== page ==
Investing in built infrastructure

Maria Viteri Hart is the Principal at Nomad Planners, LLC

What is your role/who are you?

I am currently a principal of a transportation consulting practice that does transportation planning. I worked for the Wisconsin Department of Transportation for many years and as a researcher at the University of Wisconsin-Madison. I left the university to devote the rest of my career to climate adaptation.

Why did you survey municipalities?

In my past work in applying for grants or talking to people about new initiatives, I often got asked, “Where’s the proof that this is happening?” With that experience, I knew it would be important to show the proof of a problem to inform what the Infrastructure Working Group should work on. Our Working Group Chair is an engineer in infrastructure design and he identified the topics for our work. The survey’s primary goal was to confirm those topics. From a planning perspective, I really wanted to have a baseline of where people are at and to identify the barriers keeping us from moving forward. If you want to, this survey can serve as proof to support your work in writing a grant. The survey could also be cited as, “yes, politics are a barrier; or yes, communication is a barrier.”

What were your key findings and what surprised you?

What surprised us is that there is a lot of work going on to deal with climate impacts, but the words “climate change” are not common at this point. People are using other terms. The people surveyed noted that, “There is just not a whole lot of leadership forging this path for us.”

The other surprise was that people were willing to share how they work and advance these concepts within their community. The survey asked, “What are the words you are using to describe what is happening?” They are using words like hazard mitigation, flooding, and sustainability. These are terms that are more accepted. At the local level they are using that terminology to address local needs that are really climate impacts.

We also asked, “Can your elected official talk about climate change?” And the answer was no, not really. This shows the need for more education since it’s necessary to explain what’s going on to help craft the possible solutions. We should all have a basic understanding of climate change and what we can do.

What were the top concerns identified by the survey?

We interviewed several groups. Across the board, aging infrastructure and pavement deterioration were top priorities. Impacts from flooding was another top concern. If you combine those three, which are all problems we’ll see with climate change, that’s a recipe for disaster.

Were there any other data needs?

The big need in terms of research priorities was for developing rainfall data. We also saw a need for finding new design approaches. The people we surveyed felt this is what’s holding them back in the engineering world. They wondered how they could move forward if their data is outdated and they did not know how to design for the new data? We also looked at survey respondents by climatic division. There is more activity going on in certain parts of the state than in others. But we’re seeing climate impacts in all parts of the state.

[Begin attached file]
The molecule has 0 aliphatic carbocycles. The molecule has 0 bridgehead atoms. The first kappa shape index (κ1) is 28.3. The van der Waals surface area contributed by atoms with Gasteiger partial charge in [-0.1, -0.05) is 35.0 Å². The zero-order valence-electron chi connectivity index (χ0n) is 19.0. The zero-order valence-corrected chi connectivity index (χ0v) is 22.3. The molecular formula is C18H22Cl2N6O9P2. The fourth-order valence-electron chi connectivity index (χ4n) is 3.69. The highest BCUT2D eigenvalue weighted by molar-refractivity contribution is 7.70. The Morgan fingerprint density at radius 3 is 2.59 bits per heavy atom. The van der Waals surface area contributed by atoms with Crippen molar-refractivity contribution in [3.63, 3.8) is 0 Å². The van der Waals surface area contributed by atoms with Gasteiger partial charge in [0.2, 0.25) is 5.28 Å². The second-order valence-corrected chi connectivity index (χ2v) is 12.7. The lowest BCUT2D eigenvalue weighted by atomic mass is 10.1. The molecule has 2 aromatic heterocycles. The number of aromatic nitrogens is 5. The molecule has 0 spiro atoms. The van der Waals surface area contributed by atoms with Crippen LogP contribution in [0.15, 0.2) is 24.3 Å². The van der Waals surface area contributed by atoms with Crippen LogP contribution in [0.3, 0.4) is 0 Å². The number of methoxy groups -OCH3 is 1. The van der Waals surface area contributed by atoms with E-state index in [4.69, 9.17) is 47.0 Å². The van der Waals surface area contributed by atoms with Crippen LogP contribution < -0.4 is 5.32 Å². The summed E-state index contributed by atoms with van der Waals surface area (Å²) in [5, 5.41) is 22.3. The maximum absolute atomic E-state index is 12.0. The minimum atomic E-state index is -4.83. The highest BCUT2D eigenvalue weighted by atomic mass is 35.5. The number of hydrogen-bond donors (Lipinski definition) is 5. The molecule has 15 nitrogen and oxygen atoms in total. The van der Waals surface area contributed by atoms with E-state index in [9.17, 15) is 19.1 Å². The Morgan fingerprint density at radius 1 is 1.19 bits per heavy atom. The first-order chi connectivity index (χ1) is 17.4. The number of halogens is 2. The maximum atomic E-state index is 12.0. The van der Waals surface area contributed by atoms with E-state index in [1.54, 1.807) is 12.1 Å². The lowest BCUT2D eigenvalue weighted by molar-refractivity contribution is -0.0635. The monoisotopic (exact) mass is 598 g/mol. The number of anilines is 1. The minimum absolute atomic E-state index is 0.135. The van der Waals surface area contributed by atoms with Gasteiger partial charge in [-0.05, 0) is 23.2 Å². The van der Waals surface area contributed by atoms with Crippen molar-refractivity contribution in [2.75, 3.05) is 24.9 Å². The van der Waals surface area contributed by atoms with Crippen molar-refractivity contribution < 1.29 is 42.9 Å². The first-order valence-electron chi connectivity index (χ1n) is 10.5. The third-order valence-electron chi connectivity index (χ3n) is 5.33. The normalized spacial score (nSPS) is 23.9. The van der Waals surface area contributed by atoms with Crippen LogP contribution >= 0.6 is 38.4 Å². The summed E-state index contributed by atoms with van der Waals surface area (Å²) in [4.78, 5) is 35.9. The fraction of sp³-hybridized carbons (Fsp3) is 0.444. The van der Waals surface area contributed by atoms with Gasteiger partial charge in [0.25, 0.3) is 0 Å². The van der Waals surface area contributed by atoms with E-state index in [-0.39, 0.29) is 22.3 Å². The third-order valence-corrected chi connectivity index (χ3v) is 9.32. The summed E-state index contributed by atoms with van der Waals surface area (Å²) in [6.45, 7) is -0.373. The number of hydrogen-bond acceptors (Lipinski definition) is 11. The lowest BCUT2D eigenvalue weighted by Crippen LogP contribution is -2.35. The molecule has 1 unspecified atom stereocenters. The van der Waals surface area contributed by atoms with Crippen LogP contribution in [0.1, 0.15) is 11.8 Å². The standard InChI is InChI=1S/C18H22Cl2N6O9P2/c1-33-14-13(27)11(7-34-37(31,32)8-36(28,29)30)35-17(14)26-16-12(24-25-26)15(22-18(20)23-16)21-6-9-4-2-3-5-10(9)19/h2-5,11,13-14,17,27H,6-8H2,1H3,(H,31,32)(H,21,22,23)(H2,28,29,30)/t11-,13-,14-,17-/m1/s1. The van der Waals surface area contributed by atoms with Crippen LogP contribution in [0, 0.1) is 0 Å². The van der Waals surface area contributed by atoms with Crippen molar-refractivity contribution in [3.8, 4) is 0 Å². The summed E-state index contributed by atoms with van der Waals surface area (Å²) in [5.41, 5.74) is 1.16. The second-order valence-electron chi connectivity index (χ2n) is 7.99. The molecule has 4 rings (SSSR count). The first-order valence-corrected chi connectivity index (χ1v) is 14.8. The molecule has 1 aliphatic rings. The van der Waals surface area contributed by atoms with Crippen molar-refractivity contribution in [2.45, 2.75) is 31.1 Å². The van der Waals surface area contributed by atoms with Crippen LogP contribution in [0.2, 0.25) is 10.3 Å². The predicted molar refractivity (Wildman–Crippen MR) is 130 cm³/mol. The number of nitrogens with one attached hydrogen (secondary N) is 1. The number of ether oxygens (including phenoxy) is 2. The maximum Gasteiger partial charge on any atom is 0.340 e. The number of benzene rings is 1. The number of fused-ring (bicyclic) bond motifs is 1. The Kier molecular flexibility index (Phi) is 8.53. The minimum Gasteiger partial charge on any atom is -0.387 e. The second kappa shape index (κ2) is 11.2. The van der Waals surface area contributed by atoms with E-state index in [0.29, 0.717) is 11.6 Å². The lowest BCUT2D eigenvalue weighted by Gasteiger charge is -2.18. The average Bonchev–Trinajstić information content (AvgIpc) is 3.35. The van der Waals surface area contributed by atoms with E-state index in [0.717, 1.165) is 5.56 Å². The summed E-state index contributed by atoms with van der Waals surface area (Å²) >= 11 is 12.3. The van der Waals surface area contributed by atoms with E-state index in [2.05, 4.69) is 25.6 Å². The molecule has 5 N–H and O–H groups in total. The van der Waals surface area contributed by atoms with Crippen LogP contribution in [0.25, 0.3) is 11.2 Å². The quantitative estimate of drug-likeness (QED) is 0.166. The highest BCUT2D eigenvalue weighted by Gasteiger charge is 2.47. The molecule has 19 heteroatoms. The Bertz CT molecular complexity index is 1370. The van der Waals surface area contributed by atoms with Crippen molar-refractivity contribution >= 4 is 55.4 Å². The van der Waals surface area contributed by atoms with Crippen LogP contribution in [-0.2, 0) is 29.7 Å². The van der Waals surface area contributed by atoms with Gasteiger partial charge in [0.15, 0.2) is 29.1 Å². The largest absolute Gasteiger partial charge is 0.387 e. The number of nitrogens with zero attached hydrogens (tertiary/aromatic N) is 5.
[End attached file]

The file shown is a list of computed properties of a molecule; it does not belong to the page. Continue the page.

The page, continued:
How does this survey data fit in with planning at the local level?

Municipalities can use some of the data from the survey to support their application for hazard planning funding. For example, for the Federal Emergency Management Agency (FEMA), every community has to do a hazard mitigation plan. Some municipalities have been able to incorporate climate change impacts into their plans and that is good. Municipalities could use the survey data to compare themselves with others to see if they’re having similar experiences. This could help foster solutions.

The way the survey was designed was really to be somewhat educational. For example, we asked elected officials, are you part of any sustainability group? They could then see that “Oh, I’m not a part of this, I didn’t know this was out there.” In the comments themselves, there were some really good ideas on working relationships and what worked in their community. Those ideas could be very helpful for other communities.

Do you have hope for the future?

Yes, I do. I would hope that this survey has at least put it in people’s head that this climate change thing is going on. Hopefully the next time something happens in their community, they’ll remember the survey and that there are groups working on this.

I think the big push will be to work through the new engineering standards. Engineers who are designing the infrastructure are going to need help to communicate what the issues are, like why updated data needs to be available, why the historical data doesn’t work anymore, that the current methodology is no longer relevant going forward, and the need to have a different mindset.

Another message that needs to come out is the return on benefit for adaptation actions. There’s a great return on investment. For every $1 spent, there’s $4 in returns. If you’re trying to keep your community safe, it is of utmost importance to be able to invest dollars wisely.

The views and opinions expressed in this interview are those of the authors and do not represent official policy or position of the University of Wisconsin-Madison or the Wisconsin Initiative on Climate Change Impacts.

For More Information

Maria Viteri Hart
Nomad Planners, LLC
Madison, Wisconsin
(608) 843-0318